Economic and evolutionary hypotheses for cross-population variation in parochialism
- 1School of Human Evolution and Social Change, Arizona State University, Tempe, AZ, USA
- 2Departments of Psychology and Economics, University of British Columbia, Vancouver, BC, Canada
Human populations differ reliably in the degree to which people favor family, friends, and community members over strangers and outsiders. In the last decade, researchers have begun to propose several economic and evolutionary hypotheses for these cross-population differences in parochialism. In this paper, we outline major current theories and review recent attempts to test them. We also discuss the key methodological challenges in assessing these diverse economic and evolutionary theories for cross-population differences in parochialism.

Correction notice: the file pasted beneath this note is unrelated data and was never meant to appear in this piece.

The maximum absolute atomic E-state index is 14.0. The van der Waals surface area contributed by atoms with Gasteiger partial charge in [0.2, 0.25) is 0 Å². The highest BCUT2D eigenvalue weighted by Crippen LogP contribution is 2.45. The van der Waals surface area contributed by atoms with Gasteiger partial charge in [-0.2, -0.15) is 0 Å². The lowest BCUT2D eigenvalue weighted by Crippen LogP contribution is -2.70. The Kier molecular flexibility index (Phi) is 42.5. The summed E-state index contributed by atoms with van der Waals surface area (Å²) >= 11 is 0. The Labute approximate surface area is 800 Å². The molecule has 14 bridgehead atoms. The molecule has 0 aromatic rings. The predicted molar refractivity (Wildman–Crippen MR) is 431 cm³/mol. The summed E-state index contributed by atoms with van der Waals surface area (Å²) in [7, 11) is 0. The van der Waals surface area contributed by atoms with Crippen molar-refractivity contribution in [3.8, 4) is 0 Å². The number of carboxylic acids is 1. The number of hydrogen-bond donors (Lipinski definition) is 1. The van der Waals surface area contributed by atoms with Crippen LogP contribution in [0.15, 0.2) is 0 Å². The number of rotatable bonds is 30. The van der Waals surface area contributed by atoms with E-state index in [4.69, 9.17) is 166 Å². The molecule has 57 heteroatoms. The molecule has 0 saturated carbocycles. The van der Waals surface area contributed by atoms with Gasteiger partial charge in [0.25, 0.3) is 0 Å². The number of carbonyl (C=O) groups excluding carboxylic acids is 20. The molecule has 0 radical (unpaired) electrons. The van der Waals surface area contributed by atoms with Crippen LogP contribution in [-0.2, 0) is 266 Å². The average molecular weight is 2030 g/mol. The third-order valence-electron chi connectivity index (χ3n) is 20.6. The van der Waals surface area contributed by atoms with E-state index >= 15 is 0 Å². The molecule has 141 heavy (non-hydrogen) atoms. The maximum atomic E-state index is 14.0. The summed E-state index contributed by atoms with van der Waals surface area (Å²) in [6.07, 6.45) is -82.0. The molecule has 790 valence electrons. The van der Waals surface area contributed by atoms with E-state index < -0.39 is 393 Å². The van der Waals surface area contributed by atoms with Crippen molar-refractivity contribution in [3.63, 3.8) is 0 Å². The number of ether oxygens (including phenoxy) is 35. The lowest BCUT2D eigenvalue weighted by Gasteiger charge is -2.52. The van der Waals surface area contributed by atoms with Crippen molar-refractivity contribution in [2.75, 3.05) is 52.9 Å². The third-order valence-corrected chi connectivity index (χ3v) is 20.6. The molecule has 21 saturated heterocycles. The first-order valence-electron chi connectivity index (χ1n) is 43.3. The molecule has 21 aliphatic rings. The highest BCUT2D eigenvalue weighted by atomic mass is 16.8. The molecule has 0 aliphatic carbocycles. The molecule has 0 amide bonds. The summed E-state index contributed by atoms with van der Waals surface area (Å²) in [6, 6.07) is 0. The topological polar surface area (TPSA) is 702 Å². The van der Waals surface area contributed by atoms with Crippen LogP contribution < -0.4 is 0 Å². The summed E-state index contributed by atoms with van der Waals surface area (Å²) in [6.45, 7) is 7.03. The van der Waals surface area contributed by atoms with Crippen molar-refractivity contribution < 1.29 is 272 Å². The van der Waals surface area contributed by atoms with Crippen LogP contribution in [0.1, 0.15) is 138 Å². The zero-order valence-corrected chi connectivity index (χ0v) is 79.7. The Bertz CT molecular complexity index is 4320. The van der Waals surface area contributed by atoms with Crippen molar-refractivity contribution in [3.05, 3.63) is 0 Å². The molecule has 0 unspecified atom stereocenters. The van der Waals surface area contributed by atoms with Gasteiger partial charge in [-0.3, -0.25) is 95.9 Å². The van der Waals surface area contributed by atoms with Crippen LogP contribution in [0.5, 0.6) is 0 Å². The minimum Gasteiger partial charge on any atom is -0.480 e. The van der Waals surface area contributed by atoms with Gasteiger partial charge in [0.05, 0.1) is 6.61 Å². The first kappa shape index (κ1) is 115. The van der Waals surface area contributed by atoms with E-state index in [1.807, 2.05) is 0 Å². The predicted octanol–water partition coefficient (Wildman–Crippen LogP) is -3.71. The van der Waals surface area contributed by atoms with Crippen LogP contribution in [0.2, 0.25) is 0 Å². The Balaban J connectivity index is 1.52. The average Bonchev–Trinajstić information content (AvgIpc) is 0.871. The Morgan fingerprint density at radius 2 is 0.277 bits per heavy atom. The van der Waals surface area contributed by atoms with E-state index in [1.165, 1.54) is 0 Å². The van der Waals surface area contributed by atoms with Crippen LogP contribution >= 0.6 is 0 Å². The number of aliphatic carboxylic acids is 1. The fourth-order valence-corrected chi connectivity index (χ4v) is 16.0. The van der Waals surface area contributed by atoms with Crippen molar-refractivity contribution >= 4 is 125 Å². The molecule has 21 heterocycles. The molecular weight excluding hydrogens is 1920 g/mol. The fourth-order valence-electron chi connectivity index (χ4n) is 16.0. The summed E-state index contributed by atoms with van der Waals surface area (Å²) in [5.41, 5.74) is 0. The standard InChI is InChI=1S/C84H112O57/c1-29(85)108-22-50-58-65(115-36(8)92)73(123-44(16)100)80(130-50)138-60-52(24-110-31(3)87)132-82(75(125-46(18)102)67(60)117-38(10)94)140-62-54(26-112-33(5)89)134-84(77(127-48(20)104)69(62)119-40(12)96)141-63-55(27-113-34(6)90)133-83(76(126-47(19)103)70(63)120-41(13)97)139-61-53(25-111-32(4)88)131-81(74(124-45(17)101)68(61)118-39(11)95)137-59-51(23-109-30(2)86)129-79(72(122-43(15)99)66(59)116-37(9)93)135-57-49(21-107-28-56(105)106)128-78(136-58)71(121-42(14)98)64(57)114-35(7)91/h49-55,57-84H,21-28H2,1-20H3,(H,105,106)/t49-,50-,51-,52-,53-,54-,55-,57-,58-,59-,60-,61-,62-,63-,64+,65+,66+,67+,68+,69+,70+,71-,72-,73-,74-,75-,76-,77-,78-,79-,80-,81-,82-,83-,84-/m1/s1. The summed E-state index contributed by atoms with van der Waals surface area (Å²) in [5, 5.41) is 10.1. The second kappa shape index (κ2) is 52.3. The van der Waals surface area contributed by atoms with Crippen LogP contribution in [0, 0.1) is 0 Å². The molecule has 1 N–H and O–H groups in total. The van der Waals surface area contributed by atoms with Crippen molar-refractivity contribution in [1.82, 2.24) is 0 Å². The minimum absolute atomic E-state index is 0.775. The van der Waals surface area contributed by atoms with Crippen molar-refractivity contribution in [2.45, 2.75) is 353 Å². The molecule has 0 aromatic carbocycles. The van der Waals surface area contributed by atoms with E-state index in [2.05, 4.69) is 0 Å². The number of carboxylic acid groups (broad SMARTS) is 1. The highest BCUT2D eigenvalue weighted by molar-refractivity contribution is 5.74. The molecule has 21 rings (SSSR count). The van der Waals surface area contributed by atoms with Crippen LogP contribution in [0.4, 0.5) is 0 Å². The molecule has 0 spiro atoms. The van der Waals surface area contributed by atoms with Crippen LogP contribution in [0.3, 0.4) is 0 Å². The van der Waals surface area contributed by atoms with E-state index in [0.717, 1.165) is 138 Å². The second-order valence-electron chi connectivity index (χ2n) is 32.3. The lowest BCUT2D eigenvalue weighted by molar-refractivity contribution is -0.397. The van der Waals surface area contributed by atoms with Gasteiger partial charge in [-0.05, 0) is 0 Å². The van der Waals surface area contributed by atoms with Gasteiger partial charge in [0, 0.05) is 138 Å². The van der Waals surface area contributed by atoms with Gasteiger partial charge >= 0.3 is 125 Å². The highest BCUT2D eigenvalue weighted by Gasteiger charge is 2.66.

In the last 200 years, the half million Iban living on Borneo's northwest region have undergone a remarkable transformation. When first encountered by colonizers in the 19th century, Iban lived in communal long-houses of 100–200 people and made a living from farming rice and hunting (Freeman, 1970). According to their festivals and mythology, Iban worked toward a community that was harmonious, rich in rice, flush with children, and endowed with an abundance of spiritual energy (Jensen, 1974; Heppell et al., 2005). A key way of fostering such flourishing communities was the taking of human heads—to cure a member of one's group or to rescue a member's soul from limbo or from spiritual slavery in another region (Klokke, 2004). It is important to note here that indiscriminate killing was not acceptable among the Iban. Tribal groupings were defined in part as those people who did not take each other's heads. Killing a fellow group member was considered a major transgression on the order of incest. It could upset the universal order and could lead to sterility in terms of offspring and rice production as well as the future taking of heads (Freeman, 1970; Jensen, 1974; Sutlive, 1992).